Embedded systems: Standards groups seek support for virtualized system development

Organizations involved in the creation of standards for embedded design are taking several different approaches to support virtualized system development (VSD). Support is crucial, but how to do you choose? Here’s a guide.


By Michel Genard, Virtutech

Throughout 2009, the economic downturn will impact standards organizations just as hard as the electronic systems industry that they support. As cash gets tighter, companies will carefully evaluate their relationships with these groups and put their resources toward the organizations that deliver the most value. In return, these organizations will be challenged to maintain the critical mass necessary to keep the lights on and deliver meaningful work. An examination of organizations involved in the creation of standards for embedded design — including standards for virtualized system development (VSD) — reveals several different approaches in this economically challenging environment.

The thriving Eclipse open source community ( www.eclipse.org ) is focused on building an open development platform composed of extensible frameworks, tools, and runtimes for building, deploying, and managing software across the lifecycle. Eclipse supports specific groups dedicated to modelization and simulation on the enterprise level, which ultimately will impact the device level as well.

The SPIRIT Consortium’s new IP-XACT 1.4 specification expands the range of IP that can be used in an IP-XACT Design Environment and targets new applications, specifically those dealing with transactional modeling and advanced verification methodologies.

A more specific standards organization is OSCI ( www.systemc.org ), an independent non-profit organization dedicated to supporting and defining standards for electronic system-level (ESL) design. Last June, OSCI released TLM 2.0, an interface standard that enables model interoperability and reuse at the transaction level.

TLM 2.0 provides an essential ESL framework for architecture analysis, software development, software performance analysis, and hardware verification. Since model interoperability helps promote more open, flexible development, TLM 2.0 is a standard that will gain traction in the electronics systems industry throughout the years to come. OSCI will continue to promote TLM 2.0 adoption through advertising, webinars, and other industry education initiatives.

Another standards organization, The Spirit Consortium ( www.spiritconsortium.org ), addresses an even broader challenge: How to exchange information in a language-agnostic fashion.

2009 is also lining up to be the year of multicore within the semiconductor industry. The Multicore Association ( www.multicore-association.org ) is an open membership organization that includes leading companies implementing products that embrace multicore technology. Its members represent vendors of processors, operating systems, compilers, development tools, debuggers, ESL/EDA tools, simulators, as well as application and system developers, and share the objective of defining and promoting open specifications. Despite the fact that this is a young group, its charter is very promising.

Another specific semiconductor organization is Power.org ( www.power.org ) . With a dedicated focus on Power Architecture brand systems, Power.org has already produced interesting reference documents to help engineers with the deployment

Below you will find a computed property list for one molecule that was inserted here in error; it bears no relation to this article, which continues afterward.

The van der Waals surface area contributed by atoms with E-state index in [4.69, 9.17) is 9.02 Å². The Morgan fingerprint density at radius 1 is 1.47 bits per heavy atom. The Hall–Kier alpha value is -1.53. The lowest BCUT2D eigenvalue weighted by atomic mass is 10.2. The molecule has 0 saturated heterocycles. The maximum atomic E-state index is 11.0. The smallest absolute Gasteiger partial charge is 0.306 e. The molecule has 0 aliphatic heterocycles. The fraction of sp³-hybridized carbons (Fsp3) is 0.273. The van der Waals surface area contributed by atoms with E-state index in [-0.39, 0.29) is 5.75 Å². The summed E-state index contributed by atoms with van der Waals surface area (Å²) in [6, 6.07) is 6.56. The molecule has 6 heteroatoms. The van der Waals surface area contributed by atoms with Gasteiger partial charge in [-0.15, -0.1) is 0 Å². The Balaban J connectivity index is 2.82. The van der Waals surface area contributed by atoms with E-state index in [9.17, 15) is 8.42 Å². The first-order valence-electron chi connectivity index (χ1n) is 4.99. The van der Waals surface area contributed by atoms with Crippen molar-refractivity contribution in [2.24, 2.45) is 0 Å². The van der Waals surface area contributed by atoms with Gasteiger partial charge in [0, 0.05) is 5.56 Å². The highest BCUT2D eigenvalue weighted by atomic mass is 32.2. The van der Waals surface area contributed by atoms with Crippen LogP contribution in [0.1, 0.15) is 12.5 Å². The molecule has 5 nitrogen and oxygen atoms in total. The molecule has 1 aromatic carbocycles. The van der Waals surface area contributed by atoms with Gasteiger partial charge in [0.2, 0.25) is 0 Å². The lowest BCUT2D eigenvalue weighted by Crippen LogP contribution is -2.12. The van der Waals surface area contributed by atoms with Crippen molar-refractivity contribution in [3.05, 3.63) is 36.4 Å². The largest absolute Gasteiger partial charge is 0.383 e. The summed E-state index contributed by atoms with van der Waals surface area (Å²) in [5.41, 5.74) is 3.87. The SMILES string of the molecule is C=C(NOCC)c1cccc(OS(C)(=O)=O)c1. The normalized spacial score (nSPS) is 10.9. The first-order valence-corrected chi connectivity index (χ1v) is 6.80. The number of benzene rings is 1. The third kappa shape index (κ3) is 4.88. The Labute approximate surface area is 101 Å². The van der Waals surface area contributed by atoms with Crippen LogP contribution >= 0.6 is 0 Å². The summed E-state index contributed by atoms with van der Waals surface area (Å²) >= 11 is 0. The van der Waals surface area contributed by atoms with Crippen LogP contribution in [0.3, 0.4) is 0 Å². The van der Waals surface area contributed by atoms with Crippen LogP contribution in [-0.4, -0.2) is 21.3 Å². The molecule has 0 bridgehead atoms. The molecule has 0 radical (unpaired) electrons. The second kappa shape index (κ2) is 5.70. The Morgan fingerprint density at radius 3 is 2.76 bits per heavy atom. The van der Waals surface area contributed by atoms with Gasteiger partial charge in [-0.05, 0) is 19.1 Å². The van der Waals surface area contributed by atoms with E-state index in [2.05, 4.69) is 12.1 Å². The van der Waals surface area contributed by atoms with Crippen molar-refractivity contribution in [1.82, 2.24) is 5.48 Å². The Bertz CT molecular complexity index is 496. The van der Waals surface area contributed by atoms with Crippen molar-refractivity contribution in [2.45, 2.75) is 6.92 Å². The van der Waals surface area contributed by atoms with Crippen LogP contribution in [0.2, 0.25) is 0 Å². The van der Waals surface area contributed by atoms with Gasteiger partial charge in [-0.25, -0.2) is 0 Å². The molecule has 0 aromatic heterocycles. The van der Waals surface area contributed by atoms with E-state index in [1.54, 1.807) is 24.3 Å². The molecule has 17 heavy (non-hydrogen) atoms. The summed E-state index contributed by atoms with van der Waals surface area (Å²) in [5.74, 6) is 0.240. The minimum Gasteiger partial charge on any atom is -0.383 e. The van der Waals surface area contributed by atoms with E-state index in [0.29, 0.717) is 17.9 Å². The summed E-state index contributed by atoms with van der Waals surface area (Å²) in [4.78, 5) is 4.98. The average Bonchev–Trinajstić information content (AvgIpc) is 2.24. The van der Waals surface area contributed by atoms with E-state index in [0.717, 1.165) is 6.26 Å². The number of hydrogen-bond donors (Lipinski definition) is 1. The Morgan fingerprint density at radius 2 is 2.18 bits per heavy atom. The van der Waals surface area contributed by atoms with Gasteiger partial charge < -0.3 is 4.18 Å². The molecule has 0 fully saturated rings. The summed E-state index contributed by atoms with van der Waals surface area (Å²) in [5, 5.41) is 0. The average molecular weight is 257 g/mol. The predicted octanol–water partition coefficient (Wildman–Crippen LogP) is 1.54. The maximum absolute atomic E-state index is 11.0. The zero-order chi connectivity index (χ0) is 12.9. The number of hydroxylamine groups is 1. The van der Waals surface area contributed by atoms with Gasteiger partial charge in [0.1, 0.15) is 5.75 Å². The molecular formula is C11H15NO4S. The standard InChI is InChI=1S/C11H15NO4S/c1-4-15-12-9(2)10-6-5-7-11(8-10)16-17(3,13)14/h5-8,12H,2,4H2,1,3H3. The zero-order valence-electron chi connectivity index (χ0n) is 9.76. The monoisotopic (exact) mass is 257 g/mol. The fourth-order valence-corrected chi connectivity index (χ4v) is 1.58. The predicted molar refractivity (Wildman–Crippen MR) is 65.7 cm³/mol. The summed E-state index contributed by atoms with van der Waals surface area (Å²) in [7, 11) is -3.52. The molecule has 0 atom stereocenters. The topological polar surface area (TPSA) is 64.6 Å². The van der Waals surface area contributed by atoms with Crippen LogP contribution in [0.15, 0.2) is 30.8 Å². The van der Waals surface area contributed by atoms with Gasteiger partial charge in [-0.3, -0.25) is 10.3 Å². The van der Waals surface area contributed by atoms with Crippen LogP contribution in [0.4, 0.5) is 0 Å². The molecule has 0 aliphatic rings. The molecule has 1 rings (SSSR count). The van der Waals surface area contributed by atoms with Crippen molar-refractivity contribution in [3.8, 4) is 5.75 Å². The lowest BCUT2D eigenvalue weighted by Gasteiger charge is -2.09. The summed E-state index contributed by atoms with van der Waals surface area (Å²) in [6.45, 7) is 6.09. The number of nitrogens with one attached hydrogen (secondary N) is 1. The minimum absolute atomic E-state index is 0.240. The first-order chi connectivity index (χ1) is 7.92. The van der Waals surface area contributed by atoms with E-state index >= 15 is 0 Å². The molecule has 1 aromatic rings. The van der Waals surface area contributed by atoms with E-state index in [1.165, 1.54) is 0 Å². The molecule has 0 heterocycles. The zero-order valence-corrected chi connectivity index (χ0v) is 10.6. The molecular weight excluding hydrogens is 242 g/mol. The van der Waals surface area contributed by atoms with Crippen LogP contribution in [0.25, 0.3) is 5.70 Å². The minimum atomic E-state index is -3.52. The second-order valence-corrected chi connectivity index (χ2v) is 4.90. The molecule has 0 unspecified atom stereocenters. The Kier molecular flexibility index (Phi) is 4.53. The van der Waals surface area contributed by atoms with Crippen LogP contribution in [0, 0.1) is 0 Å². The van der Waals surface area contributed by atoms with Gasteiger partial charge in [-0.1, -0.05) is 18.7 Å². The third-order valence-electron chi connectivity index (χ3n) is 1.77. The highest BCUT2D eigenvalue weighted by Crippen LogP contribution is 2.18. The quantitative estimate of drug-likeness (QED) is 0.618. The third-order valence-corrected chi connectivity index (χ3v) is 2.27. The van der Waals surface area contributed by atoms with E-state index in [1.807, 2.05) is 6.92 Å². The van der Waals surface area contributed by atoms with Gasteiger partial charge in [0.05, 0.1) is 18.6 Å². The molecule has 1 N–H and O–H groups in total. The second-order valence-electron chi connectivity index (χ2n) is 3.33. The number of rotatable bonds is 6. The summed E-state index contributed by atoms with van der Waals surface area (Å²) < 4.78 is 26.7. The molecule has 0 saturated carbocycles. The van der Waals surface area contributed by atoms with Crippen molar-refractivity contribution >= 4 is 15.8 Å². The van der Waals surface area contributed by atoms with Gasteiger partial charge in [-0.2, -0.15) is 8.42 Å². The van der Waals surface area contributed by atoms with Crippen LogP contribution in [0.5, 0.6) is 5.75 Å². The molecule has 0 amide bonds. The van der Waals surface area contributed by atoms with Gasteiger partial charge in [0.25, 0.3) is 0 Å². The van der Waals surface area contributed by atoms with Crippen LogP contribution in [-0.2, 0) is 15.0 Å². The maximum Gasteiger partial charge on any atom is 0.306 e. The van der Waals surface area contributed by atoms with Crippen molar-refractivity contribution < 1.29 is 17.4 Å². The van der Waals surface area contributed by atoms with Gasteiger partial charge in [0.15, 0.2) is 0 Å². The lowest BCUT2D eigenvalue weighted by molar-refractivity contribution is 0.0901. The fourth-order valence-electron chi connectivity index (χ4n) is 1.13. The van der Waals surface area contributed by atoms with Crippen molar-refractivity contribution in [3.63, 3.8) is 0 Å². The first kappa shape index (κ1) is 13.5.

It’s also interesting to look at GreenSocs ( www.greensocs.com ), which is dedicated to helping the ESL community quickly develop models and tools that can be used together independent of vendor (whether the vendor is of the models or the tools). Even if GreenSocs is a for-profit organization, it operates pretty much like other open source projects. Its scope includes everything from package management for ESL, simple IP blocks, integrations with scripting tools and of course interfaces. For companies looking to build their own ESL solution, GreenSocs is an interesting fit. Some of the GreenSocs technologies also have been contributed to TLM 2.0.

Perhaps the most intriguing group standards organization of all is STARC. ( www.starc.jp/index-e.html Established in Japan in 1995, this research consortium was co-founded by major Japanese semiconductor companies to contribute to the growth of the industry

The long-term result of STARC should be an accelerated evolution of hardware design paired with increasing software innovation. STARC is intriguing because Japan has a unique history in how it approaches standards creation and best practices.

As we can see, there are different approaches that standards and community organizations can take to solving industry challenges. We encourage the entire electronic systems community to support them. Their work of creating standards for the virtualized system development (VSD) industry is crucial to driving mainstream acceptance of VSD, and our support can make a big difference to these organizations over the next several months.

Michel Genard is vice president of marketing at Virtutech , the leader in virtualized system development (VSD) solutions for electronic systems.

Researchers from client companies apply to participate in joint research conducted at STARC. Joint research themes are selected from pre-competitive technical fields that are targeted for practical application in 5-10 years, shared key technologies that should be tackled by the industry as a whole, or from research and development linked to the further training of young university researchers.

– Edited by Renee Robbins , senior editor
Control Engineering News Desk

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